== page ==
Dog Owner’s Guide to Summer Safety for Your Pet

Dog Owner’s Guide to Summer Safety for Your Pet

Heat stroke and pad burns are two most common problems your dog might suffer in summer if you aren’t careful. As a pet owner, you should know how to protect your furry friend and ensure their comfort when the hot weather starts. Learn how to cool your dog right and change your walking routine if the place you live in is particularly dangerous in this regard.

How to Protect Your Dog from Summer Heat

1.      Cooling Your Pet Down

Keep the dog’s coat trimmed if it spends a lot of time outdoors and the breed is naturally furry. As today pet owners can have any kind of dog, people tend to forget that animals struggle with adapting to climate changes much more than humans do. As they aren’t able to put on a sundress or warm jacket, it’s the owner’s duty to prepare their pet to face the challenges of local weather.

That’s why you need to research the dog breed and provide them with proper grooming and care. Breeds with thick long or curly coat will need regular trims. However, some types of curly breeds can manage quite well in the heat, among those you can count Poodle and Labradoodle. On the other hand, dogs with short thick coats, like Chihuahua or Maltese do not tolerate heat well and trimming won’t help them much. The same goes for all dogs with short noses as this shape of the skull doesn’t allow the animal to cool itself naturally. Breeds like this must be kept indoors in a cool environment.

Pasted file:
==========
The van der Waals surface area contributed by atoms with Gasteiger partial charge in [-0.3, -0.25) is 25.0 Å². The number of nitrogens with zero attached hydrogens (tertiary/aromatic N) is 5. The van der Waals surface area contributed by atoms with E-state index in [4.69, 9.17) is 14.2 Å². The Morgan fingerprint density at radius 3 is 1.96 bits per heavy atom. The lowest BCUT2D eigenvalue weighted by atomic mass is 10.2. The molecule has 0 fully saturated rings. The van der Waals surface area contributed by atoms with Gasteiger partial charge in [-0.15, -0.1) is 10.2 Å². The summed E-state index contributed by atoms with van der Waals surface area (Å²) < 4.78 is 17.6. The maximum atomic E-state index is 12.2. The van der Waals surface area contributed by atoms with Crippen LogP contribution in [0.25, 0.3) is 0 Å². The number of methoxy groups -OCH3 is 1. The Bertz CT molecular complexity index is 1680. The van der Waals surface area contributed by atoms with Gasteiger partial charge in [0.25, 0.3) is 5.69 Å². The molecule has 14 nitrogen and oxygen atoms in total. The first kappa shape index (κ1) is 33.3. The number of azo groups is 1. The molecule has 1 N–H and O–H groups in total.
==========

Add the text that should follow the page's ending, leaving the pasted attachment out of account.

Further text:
If your dog starts showing the signs of a heat stroke (panting, hard breathing, drooling, weakness, etc.) cool it down with a shower or put wet washcloths dipped in cold water on the insides of animal’s thighs.

Note that if you use a shower, it should be lukewarm but not cold as that might put your pet into shock. Ice packs and the like are also to be avoided.

2.      Change Walking Times

To protect your dog from heat stroke you should take it outdoors during the cooler hours. A midday walk is a definite no, unless you have a cool park or forest nearby. Exercising is best left for early mornings.

You should also choose the places for your walks more carefully. Asphalt heats up very much in the summer and might give your pet paw burns. This might happen even after the sun goes down as the material will keep the heat it absorbed during the day. Walk your dog on soft ground, like dirt roads and grassy patches.

Do not, under any circumstances, tether the dog outdoors for extended periods of time. If this cannot be avoided, provide the animal with a cool kennel or some other type of shed that will give them some shade.

3.      Give the Pet More Water

The best way to protect your dog from heat stroke is to give it plenty of water and shade. You will need to refill the animal’s water bowl more often in hot weather, so keep an eye on it. If your dog spends a lot of time in the yard, keep a bowl of fresh water there as well.

You also should take a small plastic bowl and a bottle of water when you go out for a walk. These items are a must-have if you hike or drive somewhere with your pet. Watch your dog closely and give them some water as soon as they start panting.

Remember, if you leave the dog inside a car in hot weather, park in a shady spot. You also need to leave the windows open slightly to keep the air flowing and fill the dog’s travel bowl with water. Do not leave the animal inside a vehicle for more than a few minutes.

The temperature in a car will spike very fast, so only leave your pet there in extreme situations and be aware that this is extremely dangerous!


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